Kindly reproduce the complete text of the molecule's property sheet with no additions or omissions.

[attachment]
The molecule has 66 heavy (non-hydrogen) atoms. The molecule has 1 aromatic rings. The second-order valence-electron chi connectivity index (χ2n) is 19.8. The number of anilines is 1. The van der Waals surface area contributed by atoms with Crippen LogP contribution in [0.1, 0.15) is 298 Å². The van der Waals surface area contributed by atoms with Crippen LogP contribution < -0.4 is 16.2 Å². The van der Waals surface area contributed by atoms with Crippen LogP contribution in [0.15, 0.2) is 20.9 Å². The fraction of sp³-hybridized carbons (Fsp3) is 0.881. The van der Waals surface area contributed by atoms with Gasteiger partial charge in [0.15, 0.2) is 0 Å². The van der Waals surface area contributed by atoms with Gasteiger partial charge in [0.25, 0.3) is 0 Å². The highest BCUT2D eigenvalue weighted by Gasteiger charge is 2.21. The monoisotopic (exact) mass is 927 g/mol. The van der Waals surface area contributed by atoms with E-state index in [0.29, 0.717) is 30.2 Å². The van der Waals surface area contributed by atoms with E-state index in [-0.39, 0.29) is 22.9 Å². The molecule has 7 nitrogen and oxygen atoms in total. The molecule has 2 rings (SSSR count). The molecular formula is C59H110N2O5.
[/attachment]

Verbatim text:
The molecule has 66 heavy (non-hydrogen) atoms. The molecule has 1 aromatic rings. The second-order valence-electron chi connectivity index (χ2n) is 19.8. The number of anilines is 1. The van der Waals surface area contributed by atoms with Crippen LogP contribution in [0.1, 0.15) is 298 Å². The van der Waals surface area contributed by atoms with Crippen LogP contribution < -0.4 is 16.2 Å². The van der Waals surface area contributed by atoms with Crippen LogP contribution in [0.15, 0.2) is 20.9 Å². The fraction of sp³-hybridized carbons (Fsp3) is 0.881. The van der Waals surface area contributed by atoms with Gasteiger partial charge in [0.15, 0.2) is 0 Å². The van der Waals surface area contributed by atoms with Gasteiger partial charge in [0.25, 0.3) is 0 Å². The highest BCUT2D eigenvalue weighted by Gasteiger charge is 2.21. The monoisotopic (exact) mass is 927 g/mol. The van der Waals surface area contributed by atoms with E-state index in [0.29, 0.717) is 30.2 Å². The van der Waals surface area contributed by atoms with E-state index in [-0.39, 0.29) is 22.9 Å². The molecule has 7 nitrogen and oxygen atoms in total. The molecule has 2 rings (SSSR count). The molecular formula is C59H110N2O5.